I was calculating the so-called Dirichlet Integral,

$\displaystyle \int_{0}^{\infty}\frac{\sin x}{x} \text{d} x$

and then I wondered about his name and history: Why it has the name of Dirichlet? When was it first calculated? In what context it showed up for the first time and from which interests it needed (if so) to be evaluated?

I don't know any resources (except for Stack Exchange) for researching this questions, and I haven't found anything related to them after surfing along the first 4 pages of results of "dirichlet integral history" in Google.

Does anybody know anything about its history or where to find information about it?


It arose in Dirichlet’s famous proof of the convergence of Fourier series (1829, p. 161),1 then again in his “discontinuous factor” method to compute integrals (1839; 1904, pp. 193-195, 353-385)2 and in his “jump function” proof of the central limit theorem (1846; 2011, pp. 69-74).3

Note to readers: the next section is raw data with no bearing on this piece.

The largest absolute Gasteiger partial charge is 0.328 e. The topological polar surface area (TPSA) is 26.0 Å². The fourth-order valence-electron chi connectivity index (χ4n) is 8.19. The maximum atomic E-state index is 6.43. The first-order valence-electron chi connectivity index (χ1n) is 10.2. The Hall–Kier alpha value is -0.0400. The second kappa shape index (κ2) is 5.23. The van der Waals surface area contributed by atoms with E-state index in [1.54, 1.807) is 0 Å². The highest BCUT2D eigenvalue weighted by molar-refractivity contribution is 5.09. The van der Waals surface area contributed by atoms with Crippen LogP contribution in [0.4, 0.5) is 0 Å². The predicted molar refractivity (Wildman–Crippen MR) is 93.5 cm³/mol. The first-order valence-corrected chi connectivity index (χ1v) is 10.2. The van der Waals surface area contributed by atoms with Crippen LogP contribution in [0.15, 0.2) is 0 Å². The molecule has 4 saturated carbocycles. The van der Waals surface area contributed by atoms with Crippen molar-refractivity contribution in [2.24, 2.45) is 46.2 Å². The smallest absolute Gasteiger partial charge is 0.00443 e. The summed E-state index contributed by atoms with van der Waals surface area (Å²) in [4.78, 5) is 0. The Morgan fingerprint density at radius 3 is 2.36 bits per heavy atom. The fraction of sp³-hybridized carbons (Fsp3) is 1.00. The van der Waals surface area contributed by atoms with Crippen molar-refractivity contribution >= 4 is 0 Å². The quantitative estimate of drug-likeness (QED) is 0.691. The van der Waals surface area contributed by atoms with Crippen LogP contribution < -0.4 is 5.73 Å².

Apparently first evaluated by Euler in De valoribus integralium a termino variabilis $x = 0$ usque ad $x = \infty$ extensorum (1781; 1794, pp. 337–345; 1932, pp. lxiii, 217–227);4 Dirichlet’s uses are also foreshadowed in Fourier (1822, pp. 510-512),5 Poisson (1824, p. 276), Bessel (1838, p. 393).

Incidentally, I suspect that calling it the Dirichlet integral is a misnomer introduced by Wikipedia: so far as I can tell, none of the below-quoted authors do that. Rather, they call any integral of the form $\smash{\int_0^\infty f(x)\frac{\sin kx}{x}dx}$ (including of course this one) a Dirichlet integral.

References in English: 1Dirichlet p. 255, Carslaw pp. 200-212, Bottazzini pp. 190-196, Roy pp. 417-421, Petrovic Prob. 9.2.14. 2Price pp. 399-410. 3Fischer pp. 44-52. 4Euler p. 7. 5Fourier §423.


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